John Prescott can't cut a deal with the firefighters, but he's found more compliant negotiating partners in housebuilders.
At the heart of the deputy prime minister's communities plan is a deal in which they surrender power and profit for land: a "Faustian pact", Roger Humber calls it (pages 22-23). Nonetheless, it's a courageous one. The only question is, will it work?

It's easy to say now that Prescott ought to have taken Professor Stephen Crow's advice three years ago and acknowledged that 200,000 extra homes would be needed by 2016. He didn't then, but at least he has now – albeit nudged by Treasury warnings that the housing crisis is cramping growth. For their part, housebuilders have accepted defeat in their war of attrition with nimby councils and thrown in their lot with 1950s-style dirigisme. It's better to have some sites than none, even if it means letting Two Jags dictate what they build, where, and how much they make. Beware, though: the mention of open-book accounting and profit sharing in the report may not be a throwaway line. It's not exactly Stalinism, but nor it is it free enterprise.

At the heart of the communities plan is old-fashioned social engineering. Prescott is asking northerners to accept that investment needs to focus on the South-east, and the burghers of Cambridge to embrace thousands of unwelcome neighbours. At the same time, he wants homebuyers in the South-east to abandon their dreams of four spreading acres, a picket fence and views like a Constable painting in favour of a high-rise condo overlooking the gasworks.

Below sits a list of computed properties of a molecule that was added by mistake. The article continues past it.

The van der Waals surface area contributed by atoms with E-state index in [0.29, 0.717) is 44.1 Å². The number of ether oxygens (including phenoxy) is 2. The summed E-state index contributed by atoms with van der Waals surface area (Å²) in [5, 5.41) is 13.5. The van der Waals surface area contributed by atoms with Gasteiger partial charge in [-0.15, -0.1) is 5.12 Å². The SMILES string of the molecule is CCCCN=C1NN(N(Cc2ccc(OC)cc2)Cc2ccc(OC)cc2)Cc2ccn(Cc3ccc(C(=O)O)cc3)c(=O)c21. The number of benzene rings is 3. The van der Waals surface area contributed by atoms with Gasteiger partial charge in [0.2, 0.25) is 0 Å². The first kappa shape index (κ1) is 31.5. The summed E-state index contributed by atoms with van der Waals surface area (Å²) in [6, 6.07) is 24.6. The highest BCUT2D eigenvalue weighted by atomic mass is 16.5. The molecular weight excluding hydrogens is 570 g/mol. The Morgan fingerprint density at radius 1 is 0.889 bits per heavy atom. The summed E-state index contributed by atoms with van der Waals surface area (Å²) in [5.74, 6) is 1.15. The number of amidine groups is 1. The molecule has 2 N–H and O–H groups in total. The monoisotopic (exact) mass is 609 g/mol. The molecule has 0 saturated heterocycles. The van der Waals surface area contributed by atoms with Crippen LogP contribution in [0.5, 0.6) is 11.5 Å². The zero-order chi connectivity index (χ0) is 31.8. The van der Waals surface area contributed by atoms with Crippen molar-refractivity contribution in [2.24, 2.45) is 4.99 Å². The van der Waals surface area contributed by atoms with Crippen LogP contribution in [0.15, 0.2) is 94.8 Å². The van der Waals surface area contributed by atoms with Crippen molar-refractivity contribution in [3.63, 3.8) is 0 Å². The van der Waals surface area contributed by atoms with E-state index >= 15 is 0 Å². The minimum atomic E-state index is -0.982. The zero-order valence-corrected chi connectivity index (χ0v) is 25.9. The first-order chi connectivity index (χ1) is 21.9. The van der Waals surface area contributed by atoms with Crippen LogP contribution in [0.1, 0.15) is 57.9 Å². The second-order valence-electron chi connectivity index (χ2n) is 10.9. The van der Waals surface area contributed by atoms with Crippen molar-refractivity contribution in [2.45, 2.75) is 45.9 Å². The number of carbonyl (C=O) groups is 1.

It's true that if more people want to live on their own, they'll have to accept smaller accommodation – perhaps something like Marks Barfield's Skyhouses (pages 18-19). The only trouble is that nobody's bothered to ask the public what it thinks.

The one area where homebuyers don't need to be consulted is infrastructure. Anyone familiar with the history of Docklands knows that without transport and schools, you might as well not bother marketing housing sites. Ergo, Thames Gateway needs CrossRail. But Prescott's plan doesn't mention who'll foot the £10bn bill for it. Housebuilders must contribute, but the most equitable solution is for them to do so as part of a windfall tax on all development sites along the route. As the Jubilee Line increased land values by 400%, owners ought not to mind – but they probably will.

The success of the communities plan, then, will depend on money. But it will depend more on politics. Can Prescott persuade councils to release sufficient land for 200,000 extra homes?

Many question whether there's sufficient brownfield land available. But even where sites exist, nimby panjandrums in local councils often flagrantly exploit confusion about PPG3 and the new planning bill to thwart development, egged on by campaigners such as Jamie Oliver. It will take Prescott years to defeat this lot, by which time there'll be fighting in the streets. To prevent the communities plan going the same way as his forgotten masterpieces on integrated transport and cities – and to keep his side of the bargain with housebuilders – he needs interim measures. One option is to cajole councils into releasing all those greenfield sites earmarked for development before brownfield came into style, if only for a limited period. If councils refuse, he should let housebuilders win on appeal. After all, a deal's a deal.